But how significant should this extension be to allow for real listening, reconciliation and compromise? Varoufakis is right to remind us that an extension does not cancel the deadline. Which is why an extension should be as long as possible, as our campaign is demanding. The reason is that the deadline of article 50 is not the date when Brexit must be delivered. It just sets the window allowed for negotiation. Article 50 allows Britain to exit at any point during that window as long as a withdrawal agreement with a certain exit date is approved. So, this date of departure could be either before or after the new deadline set by the extension. An extension, in other words, does not set the Brexit date, it just removes the pressure from Parliament to vote for an agreement before they actually support it.
Pushing away this deadline, which is effectively pointing a gun at the heads of the people of Britain, is extremely important. All the more so as it appears to control the entire political dynamics. Since the day after the referendum the political establishment has been captured by a rush to deliver on a far-too-ill-defined will of the people. Leavers in favour of a no deal Brexit repeat obsessively “Out, now” refusing to acknowledge the possible consequences. Remainers, meanwhile, work around complex timetables to rush through a second referendum while no one is clear on how to bring this about. But if Article 50 is the White Rabbit of British politics, there’s no sign of a Mary Poppins ready to pause time and bring some order. There is, in fact, utter confusion and division at all levels.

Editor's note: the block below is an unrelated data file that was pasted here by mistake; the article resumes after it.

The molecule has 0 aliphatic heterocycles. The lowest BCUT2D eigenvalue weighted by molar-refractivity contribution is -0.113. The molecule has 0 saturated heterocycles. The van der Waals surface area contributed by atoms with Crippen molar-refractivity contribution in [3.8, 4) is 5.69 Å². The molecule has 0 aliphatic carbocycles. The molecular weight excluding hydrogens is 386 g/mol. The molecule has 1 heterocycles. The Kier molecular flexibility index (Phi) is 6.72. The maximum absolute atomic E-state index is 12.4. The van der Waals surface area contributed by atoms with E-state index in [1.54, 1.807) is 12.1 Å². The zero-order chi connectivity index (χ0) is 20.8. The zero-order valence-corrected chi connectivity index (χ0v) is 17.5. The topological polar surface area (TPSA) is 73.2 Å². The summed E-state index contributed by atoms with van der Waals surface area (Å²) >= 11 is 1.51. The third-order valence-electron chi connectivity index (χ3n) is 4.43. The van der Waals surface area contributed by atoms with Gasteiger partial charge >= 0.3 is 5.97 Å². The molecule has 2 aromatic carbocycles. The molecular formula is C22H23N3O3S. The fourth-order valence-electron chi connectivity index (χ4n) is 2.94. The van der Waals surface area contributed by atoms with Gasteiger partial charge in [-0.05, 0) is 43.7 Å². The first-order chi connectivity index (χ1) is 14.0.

The reality is that everyone who believes that the rift in the country can be healed in a few weeks or even months is deeply delusional. If a government entirely devoted to delivering Brexit failed to do so in two years, how can we expect a solution with just a few more months, as in Yvette Cooper’s amendment? How can we hope to find a compromise between those who do not want Brexit at all and those that want an extreme version of it in the few weeks that would be gained to organise the national citizens assembly proposed by Compass and some Labour MPs? No, if we are to get an extension, we should agree with another former Prime Minister, Gordon Brown: we need at least one year.
Some, including Varoufakis, repeat UK and EU concerns that such an extension would force British citizens to vote in the upcoming European Elections. How so? If an extension is indeed granted and therefore Britain is still in the EU in May 2019, it would be up to each individual citizen to decide whether and how to engage in such elections. Voting is a free choice. Can we really be so afraid of such democratic choices as to block a UK-wide debate – the only sensible solution to a constitutional crisis? In terms of the wider debate, doesn’t it in fact make sense that UK representatives in Brussels are renewed before the European Parliament discusses the Brexit deal, as the current MEPs were elected in 2014, when nobody knew what Brexit meant?
Britain is facing the most dramatic crisis of its democratic history. The entire United Kingdom is embittered, frustrated and divided and threatening to fall apart. There are no “emergency powers” in Brussels to help us see this through. Only time and democracy can heal the rifts. It is up to us to ask for it.